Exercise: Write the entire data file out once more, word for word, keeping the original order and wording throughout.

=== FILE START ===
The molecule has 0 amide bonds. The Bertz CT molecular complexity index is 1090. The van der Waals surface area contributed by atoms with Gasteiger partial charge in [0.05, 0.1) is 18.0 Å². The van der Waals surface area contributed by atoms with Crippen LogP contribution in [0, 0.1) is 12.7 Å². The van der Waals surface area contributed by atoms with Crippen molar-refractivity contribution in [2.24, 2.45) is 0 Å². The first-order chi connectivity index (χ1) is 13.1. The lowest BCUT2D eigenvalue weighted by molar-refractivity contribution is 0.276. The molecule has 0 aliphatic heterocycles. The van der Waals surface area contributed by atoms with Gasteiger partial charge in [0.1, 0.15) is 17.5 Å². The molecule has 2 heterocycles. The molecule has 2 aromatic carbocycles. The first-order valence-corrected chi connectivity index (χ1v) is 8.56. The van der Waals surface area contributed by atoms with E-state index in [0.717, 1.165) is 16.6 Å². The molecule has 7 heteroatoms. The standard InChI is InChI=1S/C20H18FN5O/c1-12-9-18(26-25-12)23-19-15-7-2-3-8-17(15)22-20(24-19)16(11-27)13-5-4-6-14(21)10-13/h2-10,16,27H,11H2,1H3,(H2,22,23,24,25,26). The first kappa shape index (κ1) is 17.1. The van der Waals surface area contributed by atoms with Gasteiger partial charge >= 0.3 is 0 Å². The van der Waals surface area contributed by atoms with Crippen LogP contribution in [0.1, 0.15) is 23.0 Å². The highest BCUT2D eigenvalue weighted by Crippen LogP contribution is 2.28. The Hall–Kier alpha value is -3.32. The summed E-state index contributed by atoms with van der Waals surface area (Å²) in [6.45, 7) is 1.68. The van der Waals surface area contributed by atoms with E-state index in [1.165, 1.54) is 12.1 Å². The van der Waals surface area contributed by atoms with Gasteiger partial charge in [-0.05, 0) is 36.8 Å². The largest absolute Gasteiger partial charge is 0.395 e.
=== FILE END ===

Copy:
The molecule has 0 amide bonds. The Bertz CT molecular complexity index is 1090. The van der Waals surface area contributed by atoms with Gasteiger partial charge in [0.05, 0.1) is 18.0 Å². The van der Waals surface area contributed by atoms with Crippen LogP contribution in [0, 0.1) is 12.7 Å². The van der Waals surface area contributed by atoms with Crippen molar-refractivity contribution in [2.24, 2.45) is 0 Å². The first-order chi connectivity index (χ1) is 13.1. The lowest BCUT2D eigenvalue weighted by molar-refractivity contribution is 0.276. The molecule has 0 aliphatic heterocycles. The van der Waals surface area contributed by atoms with Gasteiger partial charge in [0.1, 0.15) is 17.5 Å². The molecule has 2 heterocycles. The molecule has 2 aromatic carbocycles. The first-order valence-corrected chi connectivity index (χ1v) is 8.56. The van der Waals surface area contributed by atoms with E-state index in [0.717, 1.165) is 16.6 Å². The molecule has 7 heteroatoms. The standard InChI is InChI=1S/C20H18FN5O/c1-12-9-18(26-25-12)23-19-15-7-2-3-8-17(15)22-20(24-19)16(11-27)13-5-4-6-14(21)10-13/h2-10,16,27H,11H2,1H3,(H2,22,23,24,25,26). The first kappa shape index (κ1) is 17.1. The van der Waals surface area contributed by atoms with Gasteiger partial charge >= 0.3 is 0 Å². The van der Waals surface area contributed by atoms with Crippen LogP contribution in [0.1, 0.15) is 23.0 Å². The highest BCUT2D eigenvalue weighted by Crippen LogP contribution is 2.28. The Hall–Kier alpha value is -3.32. The summed E-state index contributed by atoms with van der Waals surface area (Å²) in [6.45, 7) is 1.68. The van der Waals surface area contributed by atoms with E-state index in [1.165, 1.54) is 12.1 Å². The van der Waals surface area contributed by atoms with Gasteiger partial charge in [-0.05, 0) is 36.8 Å². The largest absolute Gasteiger partial charge is 0.395 e.